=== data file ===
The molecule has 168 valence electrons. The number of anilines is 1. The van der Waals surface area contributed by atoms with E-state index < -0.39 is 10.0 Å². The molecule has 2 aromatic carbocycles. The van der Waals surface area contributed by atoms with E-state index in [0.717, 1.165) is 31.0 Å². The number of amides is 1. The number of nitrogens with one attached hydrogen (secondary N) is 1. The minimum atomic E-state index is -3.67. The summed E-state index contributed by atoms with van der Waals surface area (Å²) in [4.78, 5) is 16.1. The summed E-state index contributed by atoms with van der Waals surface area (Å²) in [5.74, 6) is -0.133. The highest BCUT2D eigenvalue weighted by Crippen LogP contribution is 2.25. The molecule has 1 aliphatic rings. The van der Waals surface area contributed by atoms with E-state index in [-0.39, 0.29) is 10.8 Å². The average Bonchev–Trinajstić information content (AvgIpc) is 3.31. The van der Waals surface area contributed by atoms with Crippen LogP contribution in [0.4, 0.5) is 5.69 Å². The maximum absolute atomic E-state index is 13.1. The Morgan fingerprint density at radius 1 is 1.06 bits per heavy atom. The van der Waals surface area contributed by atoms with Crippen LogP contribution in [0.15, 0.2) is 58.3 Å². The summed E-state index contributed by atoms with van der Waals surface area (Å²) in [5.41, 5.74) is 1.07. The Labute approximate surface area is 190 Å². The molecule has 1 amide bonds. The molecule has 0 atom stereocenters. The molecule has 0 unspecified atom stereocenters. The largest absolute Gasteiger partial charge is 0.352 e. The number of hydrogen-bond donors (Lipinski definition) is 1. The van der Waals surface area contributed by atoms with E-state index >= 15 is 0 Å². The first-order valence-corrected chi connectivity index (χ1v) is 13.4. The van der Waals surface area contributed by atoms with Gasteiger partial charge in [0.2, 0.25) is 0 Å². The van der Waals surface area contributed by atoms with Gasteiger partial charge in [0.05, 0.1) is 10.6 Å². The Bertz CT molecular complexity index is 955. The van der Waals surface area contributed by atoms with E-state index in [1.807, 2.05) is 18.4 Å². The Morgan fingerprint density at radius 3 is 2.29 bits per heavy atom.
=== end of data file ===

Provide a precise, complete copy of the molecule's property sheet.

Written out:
The molecule has 168 valence electrons. The number of anilines is 1. The van der Waals surface area contributed by atoms with E-state index < -0.39 is 10.0 Å². The molecule has 2 aromatic carbocycles. The van der Waals surface area contributed by atoms with E-state index in [0.717, 1.165) is 31.0 Å². The number of amides is 1. The number of nitrogens with one attached hydrogen (secondary N) is 1. The minimum atomic E-state index is -3.67. The summed E-state index contributed by atoms with van der Waals surface area (Å²) in [4.78, 5) is 16.1. The summed E-state index contributed by atoms with van der Waals surface area (Å²) in [5.74, 6) is -0.133. The highest BCUT2D eigenvalue weighted by Crippen LogP contribution is 2.25. The molecule has 1 aliphatic rings. The van der Waals surface area contributed by atoms with E-state index in [-0.39, 0.29) is 10.8 Å². The average Bonchev–Trinajstić information content (AvgIpc) is 3.31. The van der Waals surface area contributed by atoms with Crippen LogP contribution in [0.4, 0.5) is 5.69 Å². The maximum absolute atomic E-state index is 13.1. The Morgan fingerprint density at radius 1 is 1.06 bits per heavy atom. The van der Waals surface area contributed by atoms with Crippen LogP contribution in [0.15, 0.2) is 58.3 Å². The summed E-state index contributed by atoms with van der Waals surface area (Å²) in [5.41, 5.74) is 1.07. The Labute approximate surface area is 190 Å². The molecule has 1 amide bonds. The molecule has 0 atom stereocenters. The molecule has 0 unspecified atom stereocenters. The largest absolute Gasteiger partial charge is 0.352 e. The number of hydrogen-bond donors (Lipinski definition) is 1. The van der Waals surface area contributed by atoms with E-state index >= 15 is 0 Å². The first-order valence-corrected chi connectivity index (χ1v) is 13.4. The van der Waals surface area contributed by atoms with Gasteiger partial charge in [0.2, 0.25) is 0 Å². The van der Waals surface area contributed by atoms with Gasteiger partial charge in [0.05, 0.1) is 10.6 Å². The Bertz CT molecular complexity index is 955. The van der Waals surface area contributed by atoms with E-state index in [1.807, 2.05) is 18.4 Å². The Morgan fingerprint density at radius 3 is 2.29 bits per heavy atom.